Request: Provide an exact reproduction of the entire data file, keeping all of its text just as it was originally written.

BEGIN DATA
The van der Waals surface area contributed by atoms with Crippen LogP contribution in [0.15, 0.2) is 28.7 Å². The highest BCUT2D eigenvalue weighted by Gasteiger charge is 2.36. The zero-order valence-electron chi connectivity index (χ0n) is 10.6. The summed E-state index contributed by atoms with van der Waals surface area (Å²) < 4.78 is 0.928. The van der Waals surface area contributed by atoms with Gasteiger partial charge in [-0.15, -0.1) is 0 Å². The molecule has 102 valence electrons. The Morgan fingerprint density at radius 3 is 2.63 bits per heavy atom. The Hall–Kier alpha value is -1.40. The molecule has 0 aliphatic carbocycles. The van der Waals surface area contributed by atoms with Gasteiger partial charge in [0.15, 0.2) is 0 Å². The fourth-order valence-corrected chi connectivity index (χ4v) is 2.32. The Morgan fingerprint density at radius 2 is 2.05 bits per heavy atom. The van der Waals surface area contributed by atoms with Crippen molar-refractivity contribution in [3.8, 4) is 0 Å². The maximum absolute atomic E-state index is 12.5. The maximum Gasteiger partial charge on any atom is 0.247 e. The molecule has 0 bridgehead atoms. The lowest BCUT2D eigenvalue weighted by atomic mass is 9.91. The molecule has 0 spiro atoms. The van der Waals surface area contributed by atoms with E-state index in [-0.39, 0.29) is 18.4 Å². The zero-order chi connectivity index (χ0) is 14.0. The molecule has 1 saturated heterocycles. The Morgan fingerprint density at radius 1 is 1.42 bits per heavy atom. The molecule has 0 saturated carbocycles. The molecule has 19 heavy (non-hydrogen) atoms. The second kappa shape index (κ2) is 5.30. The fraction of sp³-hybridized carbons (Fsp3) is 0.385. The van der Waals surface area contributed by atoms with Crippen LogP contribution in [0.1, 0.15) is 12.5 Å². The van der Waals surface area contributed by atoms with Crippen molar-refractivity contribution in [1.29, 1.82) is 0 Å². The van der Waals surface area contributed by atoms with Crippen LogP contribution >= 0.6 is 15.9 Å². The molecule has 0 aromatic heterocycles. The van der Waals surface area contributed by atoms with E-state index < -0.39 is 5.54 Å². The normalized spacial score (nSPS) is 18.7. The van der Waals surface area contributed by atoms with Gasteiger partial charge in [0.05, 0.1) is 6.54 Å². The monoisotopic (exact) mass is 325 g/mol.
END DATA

The van der Waals surface area contributed by atoms with Crippen LogP contribution in [0.15, 0.2) is 28.7 Å². The highest BCUT2D eigenvalue weighted by Gasteiger charge is 2.36. The zero-order valence-electron chi connectivity index (χ0n) is 10.6. The summed E-state index contributed by atoms with van der Waals surface area (Å²) < 4.78 is 0.928. The van der Waals surface area contributed by atoms with Gasteiger partial charge in [-0.15, -0.1) is 0 Å². The molecule has 102 valence electrons. The Morgan fingerprint density at radius 3 is 2.63 bits per heavy atom. The Hall–Kier alpha value is -1.40. The molecule has 0 aliphatic carbocycles. The van der Waals surface area contributed by atoms with Gasteiger partial charge in [0.15, 0.2) is 0 Å². The fourth-order valence-corrected chi connectivity index (χ4v) is 2.32. The Morgan fingerprint density at radius 2 is 2.05 bits per heavy atom. The van der Waals surface area contributed by atoms with Crippen molar-refractivity contribution in [3.8, 4) is 0 Å². The maximum absolute atomic E-state index is 12.5. The maximum Gasteiger partial charge on any atom is 0.247 e. The molecule has 0 bridgehead atoms. The lowest BCUT2D eigenvalue weighted by atomic mass is 9.91. The molecule has 0 spiro atoms. The van der Waals surface area contributed by atoms with E-state index in [-0.39, 0.29) is 18.4 Å². The zero-order chi connectivity index (χ0) is 14.0. The molecule has 1 saturated heterocycles. The Morgan fingerprint density at radius 1 is 1.42 bits per heavy atom. The molecule has 0 saturated carbocycles. The molecule has 19 heavy (non-hydrogen) atoms. The second kappa shape index (κ2) is 5.30. The fraction of sp³-hybridized carbons (Fsp3) is 0.385. The van der Waals surface area contributed by atoms with Crippen LogP contribution in [0.1, 0.15) is 12.5 Å². The van der Waals surface area contributed by atoms with Crippen molar-refractivity contribution in [1.29, 1.82) is 0 Å². The van der Waals surface area contributed by atoms with Crippen LogP contribution >= 0.6 is 15.9 Å². The molecule has 0 aromatic heterocycles. The van der Waals surface area contributed by atoms with E-state index < -0.39 is 5.54 Å². The normalized spacial score (nSPS) is 18.7. The van der Waals surface area contributed by atoms with Gasteiger partial charge in [0.05, 0.1) is 6.54 Å². The monoisotopic (exact) mass is 325 g/mol.